Maybe the truck’s GVWR doesn’t matter, and it’s just referring to what it can handle on its own — no trailer. But I’ve been trying to read up on how to calculate what we can safely tow and as much as I am generally a numbers person, I am not a car/truck person and I freely admit my brain feels like it has blown past its own towing capacity. So, please do correct me if I’m confused on anything though!

Any tips on what setting the truck and trailer up properly would look like with this combo? Does that mean ensuring the right payloads within limits of each axle? Ensuring the weight is distributed properly throughout the trailer and between the trailer and truck? What else needs to be considered?
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Old 10-12-2019, 08:40 PM   #5
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Get a Weight Distributing Hitch with cam-lock sway control (run away from friction sway control) and as others have said - you'll be good to go.
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Old 10-12-2019, 08:57 PM   #6
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Would this trailer be too much for use? (Ford F150 and Micro Minnie)

Your truck’s white sticker with GVWR of 7,000 lbs relates only to the truck. With a cargo capacity of 1,750 lbs this means your truck weighs about 7,000 - 1,750 = 5,250 lbs. Now, your actual truck weight is probably higher than that with various options so your actual cargo capacity is just less than 1,750 lbs. All of this has no relationship to your travel trailer’s GVWR of 7,000 lbs. Two different things.

All that being said, your 1,750 lbs payload/cargo capacity is more than enough. Your 7,000 lb TT will need 12%-15% of its weight on the hitch for towing stability, so that is about 900 lbs. Add another 75-100 lbs for hitch hardware and you are at 1,000 lbs loading the ball on your truck. That leaves you 1,750 - 1,000 = 750 lbs for people and everything else you will load into your truck.
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Old 10-12-2019, 09:23 PM   #7
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Most 150/1500 series trucks are good up to 7,000 lbs. with towing a travel trailer type of trailer. They can tow more weight with a flatbed trailer or even a boat trailer.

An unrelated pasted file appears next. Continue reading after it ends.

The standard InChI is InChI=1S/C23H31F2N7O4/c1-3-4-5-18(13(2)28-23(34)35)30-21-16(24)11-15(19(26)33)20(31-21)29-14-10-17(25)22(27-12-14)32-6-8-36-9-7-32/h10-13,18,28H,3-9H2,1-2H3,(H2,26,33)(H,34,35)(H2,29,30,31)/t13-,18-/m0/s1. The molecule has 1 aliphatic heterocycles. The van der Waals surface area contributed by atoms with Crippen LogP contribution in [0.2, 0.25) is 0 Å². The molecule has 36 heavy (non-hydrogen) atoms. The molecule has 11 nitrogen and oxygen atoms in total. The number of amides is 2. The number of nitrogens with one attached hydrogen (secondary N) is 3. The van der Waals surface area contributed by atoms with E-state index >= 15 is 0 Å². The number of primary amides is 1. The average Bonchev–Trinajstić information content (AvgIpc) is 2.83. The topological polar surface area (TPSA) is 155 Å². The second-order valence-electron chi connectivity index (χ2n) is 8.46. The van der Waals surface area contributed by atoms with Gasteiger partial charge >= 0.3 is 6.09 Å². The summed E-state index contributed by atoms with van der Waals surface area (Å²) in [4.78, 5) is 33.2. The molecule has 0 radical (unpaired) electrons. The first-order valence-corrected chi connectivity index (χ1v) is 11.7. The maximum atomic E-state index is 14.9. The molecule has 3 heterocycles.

The 1,750lbs cargo capacity of your truck is plenty to carry the tongue weight of your trailer plus people and other stuff in the truck as long as you do not go crazy.

I towed a 5,500lb travel trailer with a 2011 F-150 5.0 litre engine comfortably. The rig was so comfortably to tow I even let my wife drive for an hour. She never towed anything in her life. She was actually tickled pink towing. It was fun to watch her.

In 2015 the F-150 was redesigned and made better with a longer wheelbase which helps in towing. The Eco-Boost engine is the best engine in a 150/1500 series trucks to tow with.

In 2019 both GM and Ram caught up to Ford and maybe even passed Ford by a little bit. The 2019 GM 1500 series trucks are huge with a long wheelbase and solid frame. Same for Ram. The F-150 is going to be redesigned in 2021.

Bottom line - your truck is going to tow that trailer fine. Now if you want want to tow a Winnebago Mini Plus that trailer is too big.
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Old 10-12-2019, 09:28 PM   #8
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Would this be a reasonable trailer given our tow vehicle?
Good match for your F-150, if you realize that you limiter is payload capacity (GVWR of the F-150 minus the weight of the F-150) and watch the weight you haul in the trailer and bed so you don't exceed the GVWR of your F-150.

Your F-150 has max payload capacity of 1,754 pounds. The TT has dry weight of 3,900. Which means it probably actually weighs about 4,500 with battery and propane tanks and some optional do-dads. If you don't load more than 1,000 pounds in the trailer, then 5,500 wet and loaded trailer. With 13% tongue weight (TW), that's 715 pounds TW. After you throw away your cheap WD hitch and replace it with good one such as an Equal-I-Zer or Blue Ox SwayPro, add 100 pounds to the TW to get hitch weight of 815 pounds. Add another 85 pounds of fresh water so you can flush the pottie while on the road. If the fresh water tank is under the front bed the way mine is, then assume all the water weight will add hitch weight. So about 900 pounds hitch weight. 1,754 payload capacity minus 900 hitch weight leaves 854 pounds of payload capacity you can use for people and stuff. With 400 pounds for people, that leaves 454 pounds for tools, jack and jack stands, toys, firewood, Dutch oven and stand for cooking over the campfire, and anything else you haul in the cab or bed.
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Old 10-13-2019, 10:24 AM   #9
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Thank you, all! I really appreciate your insights on this.